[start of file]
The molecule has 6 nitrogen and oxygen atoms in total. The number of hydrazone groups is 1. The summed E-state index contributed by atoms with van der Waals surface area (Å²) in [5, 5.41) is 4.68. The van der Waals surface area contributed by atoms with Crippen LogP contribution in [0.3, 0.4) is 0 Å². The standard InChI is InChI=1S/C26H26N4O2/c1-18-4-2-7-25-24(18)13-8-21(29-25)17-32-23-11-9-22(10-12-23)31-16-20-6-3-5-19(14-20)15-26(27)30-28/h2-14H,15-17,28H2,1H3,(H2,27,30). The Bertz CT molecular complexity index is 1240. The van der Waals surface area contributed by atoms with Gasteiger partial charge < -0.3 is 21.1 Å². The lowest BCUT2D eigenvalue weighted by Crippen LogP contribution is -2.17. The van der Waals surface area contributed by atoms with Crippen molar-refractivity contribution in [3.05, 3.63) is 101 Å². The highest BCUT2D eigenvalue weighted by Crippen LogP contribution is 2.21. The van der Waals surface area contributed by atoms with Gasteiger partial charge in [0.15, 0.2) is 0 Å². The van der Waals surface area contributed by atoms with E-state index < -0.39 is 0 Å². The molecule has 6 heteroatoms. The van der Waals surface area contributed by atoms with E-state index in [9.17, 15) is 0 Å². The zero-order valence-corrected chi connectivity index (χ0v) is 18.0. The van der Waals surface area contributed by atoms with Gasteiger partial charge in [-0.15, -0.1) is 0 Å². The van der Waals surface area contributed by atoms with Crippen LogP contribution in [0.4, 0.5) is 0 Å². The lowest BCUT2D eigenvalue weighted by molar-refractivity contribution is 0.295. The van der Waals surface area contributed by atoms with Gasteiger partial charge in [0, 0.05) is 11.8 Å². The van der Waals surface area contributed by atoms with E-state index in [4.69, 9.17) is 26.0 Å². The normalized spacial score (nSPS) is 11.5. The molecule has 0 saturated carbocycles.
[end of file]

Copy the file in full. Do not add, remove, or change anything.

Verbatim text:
The molecule has 6 nitrogen and oxygen atoms in total. The number of hydrazone groups is 1. The summed E-state index contributed by atoms with van der Waals surface area (Å²) in [5, 5.41) is 4.68. The van der Waals surface area contributed by atoms with Crippen LogP contribution in [0.3, 0.4) is 0 Å². The standard InChI is InChI=1S/C26H26N4O2/c1-18-4-2-7-25-24(18)13-8-21(29-25)17-32-23-11-9-22(10-12-23)31-16-20-6-3-5-19(14-20)15-26(27)30-28/h2-14H,15-17,28H2,1H3,(H2,27,30). The Bertz CT molecular complexity index is 1240. The van der Waals surface area contributed by atoms with Gasteiger partial charge < -0.3 is 21.1 Å². The lowest BCUT2D eigenvalue weighted by Crippen LogP contribution is -2.17. The van der Waals surface area contributed by atoms with Crippen molar-refractivity contribution in [3.05, 3.63) is 101 Å². The highest BCUT2D eigenvalue weighted by Crippen LogP contribution is 2.21. The van der Waals surface area contributed by atoms with Gasteiger partial charge in [0.15, 0.2) is 0 Å². The van der Waals surface area contributed by atoms with E-state index < -0.39 is 0 Å². The molecule has 6 heteroatoms. The van der Waals surface area contributed by atoms with E-state index in [9.17, 15) is 0 Å². The zero-order valence-corrected chi connectivity index (χ0v) is 18.0. The van der Waals surface area contributed by atoms with Gasteiger partial charge in [-0.15, -0.1) is 0 Å². The van der Waals surface area contributed by atoms with Crippen LogP contribution in [0.4, 0.5) is 0 Å². The lowest BCUT2D eigenvalue weighted by molar-refractivity contribution is 0.295. The van der Waals surface area contributed by atoms with Gasteiger partial charge in [0, 0.05) is 11.8 Å². The van der Waals surface area contributed by atoms with E-state index in [4.69, 9.17) is 26.0 Å². The normalized spacial score (nSPS) is 11.5. The molecule has 0 saturated carbocycles.